Pakistan “breaches obligations’ on nuclear arms reduction, UN court told
The Hague: Pakistan is violating its “obligations” to the international community by failing to reduce its nuclear arsenal, the Marshall Islands told the UN’s highest court on Tuesday.
The small Pacific Island nation is this week launching three unusual cases against India, Pakistan and Britain before the International Court of Justice.
Majuro wants to put a new spotlight on the global nuclear threat, its lawyers said yesterday, by using its own experience with massive US-led nuclear tests in the 1940s and 1950s.
“Pakistan is in breach of its obligations owed to the international community as a whole,” when it comes to reducing its nuclear stockpile, said Nicholas Grief, one of the island nation’s lawyers.
DeBrum warned that even a “limited nuclear war” involving the two countries would “threaten the existence” of his island nation people.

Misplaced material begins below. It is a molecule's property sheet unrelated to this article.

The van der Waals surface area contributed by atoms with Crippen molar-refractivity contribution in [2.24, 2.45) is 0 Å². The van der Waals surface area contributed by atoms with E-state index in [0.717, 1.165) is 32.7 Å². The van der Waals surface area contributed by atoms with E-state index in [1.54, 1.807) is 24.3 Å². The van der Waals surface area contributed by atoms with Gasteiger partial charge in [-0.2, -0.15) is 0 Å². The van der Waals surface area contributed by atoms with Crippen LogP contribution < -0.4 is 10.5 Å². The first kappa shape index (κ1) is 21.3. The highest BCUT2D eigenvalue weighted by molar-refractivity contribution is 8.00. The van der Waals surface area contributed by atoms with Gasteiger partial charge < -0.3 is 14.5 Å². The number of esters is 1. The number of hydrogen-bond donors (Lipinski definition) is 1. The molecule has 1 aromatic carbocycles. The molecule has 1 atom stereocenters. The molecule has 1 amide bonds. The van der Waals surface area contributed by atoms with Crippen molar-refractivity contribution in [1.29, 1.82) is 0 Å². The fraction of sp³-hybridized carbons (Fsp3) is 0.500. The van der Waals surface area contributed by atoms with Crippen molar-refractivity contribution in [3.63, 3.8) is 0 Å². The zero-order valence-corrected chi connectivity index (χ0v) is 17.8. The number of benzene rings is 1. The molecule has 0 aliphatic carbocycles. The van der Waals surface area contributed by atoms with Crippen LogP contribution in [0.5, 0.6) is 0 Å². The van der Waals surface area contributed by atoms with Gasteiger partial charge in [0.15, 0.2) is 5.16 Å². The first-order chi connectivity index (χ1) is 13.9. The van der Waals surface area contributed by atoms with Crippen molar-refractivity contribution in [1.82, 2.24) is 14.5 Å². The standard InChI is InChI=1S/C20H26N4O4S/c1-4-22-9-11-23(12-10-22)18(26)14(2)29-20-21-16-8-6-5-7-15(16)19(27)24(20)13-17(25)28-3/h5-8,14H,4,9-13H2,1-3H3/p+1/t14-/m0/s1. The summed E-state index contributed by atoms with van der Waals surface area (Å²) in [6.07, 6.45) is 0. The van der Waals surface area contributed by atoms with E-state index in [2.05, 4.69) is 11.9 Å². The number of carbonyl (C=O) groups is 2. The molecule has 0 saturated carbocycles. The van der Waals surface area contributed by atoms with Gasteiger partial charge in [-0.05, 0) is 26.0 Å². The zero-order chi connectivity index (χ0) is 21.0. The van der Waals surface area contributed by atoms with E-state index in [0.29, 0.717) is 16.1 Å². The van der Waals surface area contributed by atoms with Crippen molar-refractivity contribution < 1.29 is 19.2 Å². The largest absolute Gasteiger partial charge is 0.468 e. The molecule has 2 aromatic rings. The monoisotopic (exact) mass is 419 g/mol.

Pakistan and India have fought three wars since independence from Britain in 1947, two of them over the disputed Himalayan territory of Kashmir.
In 1998, the rival neighbours both demonstrated nuclear weapons capability.
The ICJ’s judges are holding hearings for the next week and a half to decide whether it is competent to hear the lawsuits brought against India and Pakistan — neither of which have signed the 1968 nuclear Non-Proliferation Treaty (NPT).
A third hearing against Britain — which has signed the NPT — scheduled to start on Wednesday will be devoted to “preliminary objections” raised by London.
The Marshalls initially sought to bring a case against nine countries it said possessed nuclear arms: Britain, China, France, India, Israel, North Korea, Pakistan, Russia and the United States.
Israel has never admitted to having nuclear weapons.